An Introduction to the Uniform Child Custody Jurisdiction and Enforcement Act

America is an extremely mobile nation, and it is a common occurrence for divorced parents is an attempt to relocate to a different area with their child or children. Thus, it is no surprise that parental relocation is one of the main reasons that parents seek modification of support and modification of custody after a divorce. If there is a need to modify the custody order, in which state can that modification take place?

The Uniform Child Custody Jurisdiction and Enforcement Act (UCCJEA) was enacted to create uniformity in determining which court in which state is the appropriate one to make decisions regarding child custody and child visitation, and has been codified into California law as Sections 3400-3465 of the California Family Code. It is important to note that the UCCJEA specifies which court should decide a child custody case, not how the court should decide the case.

Scope of UCCJEA Jurisdiction

The UCCJEA applies in all “child custody proceedings,” meaning any proceeding in which legal custody, physical custody, or visitation with respect to a child is at issue. The UCCJEA does not apply in adoption, juvenile delinquency, contractual emancipation, or emergency medical care proceeding. However, under the UCCJEA a child custody determination made by a foreign country must be recognized and enforced by a U.S. court.

Determining Which State Has Initial Jurisdiction

The UCCJEA provides a priority hierarchy of four principles, or bases, for taking jurisdiction over initial child custody determinations. A particular state’s court is empowered to determine child custody matters only if one of these for tests is met.

The four tests, in order of priority, are: 1) the child’s “home state,” 2) a “significant connection” between state and parties to a child custody dispute, 3) “emergency” jurisdiction when the child is present and the child’s welfare is threatened, and 4) presence of the child in the event there is no other state with another sound basis for taking jurisdiction.

A state is considered the child’s “home state” if it is either the state where the child lived for at least six consecutive months immediately prior to commencement of the proceedings, or if the child no longer lives in the state, it was the state where the child lived within six months before commencement of the proceedings and a parent still lives in the state. If no state is the child’s home state or the home state declines jurisdiction, the second test for UCCJEA provides for jurisdiction in state where the child and at least one parent have a significant connection. A significant connection requires more than just mere presence, such as the residence of relatives and the child’s best interests. In situations where the child has been left without reasonable care or supervision, or where the child is subjected to abuse, a state where the child lives may exercise “emergency” jurisdiction under the third test to issue temporary orders relating to custody matters.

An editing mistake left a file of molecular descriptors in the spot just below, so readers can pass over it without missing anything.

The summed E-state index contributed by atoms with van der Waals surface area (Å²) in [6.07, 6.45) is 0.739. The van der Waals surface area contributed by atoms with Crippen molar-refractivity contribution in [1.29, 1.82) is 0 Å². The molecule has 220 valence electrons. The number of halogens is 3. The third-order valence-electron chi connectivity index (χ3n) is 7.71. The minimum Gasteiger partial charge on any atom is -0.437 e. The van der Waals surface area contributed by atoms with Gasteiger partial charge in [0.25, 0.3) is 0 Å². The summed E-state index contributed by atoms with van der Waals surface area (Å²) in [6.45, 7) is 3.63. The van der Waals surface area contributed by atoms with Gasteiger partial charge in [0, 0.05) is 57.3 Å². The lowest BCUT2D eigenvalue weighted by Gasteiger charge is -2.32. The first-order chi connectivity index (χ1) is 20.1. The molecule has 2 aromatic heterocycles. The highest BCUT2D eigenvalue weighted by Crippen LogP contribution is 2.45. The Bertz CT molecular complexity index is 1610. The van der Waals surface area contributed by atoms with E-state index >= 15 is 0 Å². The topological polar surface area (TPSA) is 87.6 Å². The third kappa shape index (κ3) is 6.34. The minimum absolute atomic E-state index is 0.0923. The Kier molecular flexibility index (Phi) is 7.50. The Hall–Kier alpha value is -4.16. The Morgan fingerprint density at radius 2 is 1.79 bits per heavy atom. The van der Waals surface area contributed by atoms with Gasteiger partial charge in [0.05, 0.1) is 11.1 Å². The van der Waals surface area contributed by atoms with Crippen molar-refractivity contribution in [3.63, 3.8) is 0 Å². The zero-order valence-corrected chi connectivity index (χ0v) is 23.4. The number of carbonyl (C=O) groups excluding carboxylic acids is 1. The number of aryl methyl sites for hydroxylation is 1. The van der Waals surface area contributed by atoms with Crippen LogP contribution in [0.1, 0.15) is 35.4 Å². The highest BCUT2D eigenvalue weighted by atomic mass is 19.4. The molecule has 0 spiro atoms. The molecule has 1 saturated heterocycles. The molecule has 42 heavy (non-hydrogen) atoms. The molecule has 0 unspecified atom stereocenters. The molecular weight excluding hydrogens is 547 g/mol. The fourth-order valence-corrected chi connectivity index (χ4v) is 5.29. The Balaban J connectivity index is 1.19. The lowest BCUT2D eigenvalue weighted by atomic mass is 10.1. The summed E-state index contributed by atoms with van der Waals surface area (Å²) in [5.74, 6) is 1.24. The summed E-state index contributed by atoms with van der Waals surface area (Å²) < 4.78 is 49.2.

Finally, the fourth test for UCCJEA jurisdiction is the “default test” if no court of any other state would have jurisdiction under the first three tests. For example, if a court in California determines that Arizona has “significant connections” under the second test, a California court could not exercise jurisdiction over the custody or visitation matter under the fourth test.

Modification of UCCJEA Jurisdiction

Frequently, a parent will seek to modify a custody order in a different state than the court which rendered the initial custody order. Once UCCJEA jurisdiction attaches to an initial custody matter in one state, it has exclusive and continuing jurisdiction to hear all subsequent matters relating to custody or visitation matters in that case, and deference will be given to that order. However, a court in another state can modify the original state’s court’s order only if: 1) the proposed state has jurisdiction under “home state” or “significant connection” jurisdiction tests, and 2) either the original state’s court determines it no longer has exclusive, continuing jurisdiction or the proposed state would be a “more convenient forum,” or the original state’s court or the proposed state’s court determines that neither the child nor either parent lives in the other state.

If you are in the midst of a case involving child custody, visitation, or any other family law issue where a recent interstate move has occurred, understanding the UCCJEA is crucial. The San Diego, CA family law attorneys at Boyd Law have significant experience in this practice area, and are committed to helping every client face his or her family-related legal matter head on.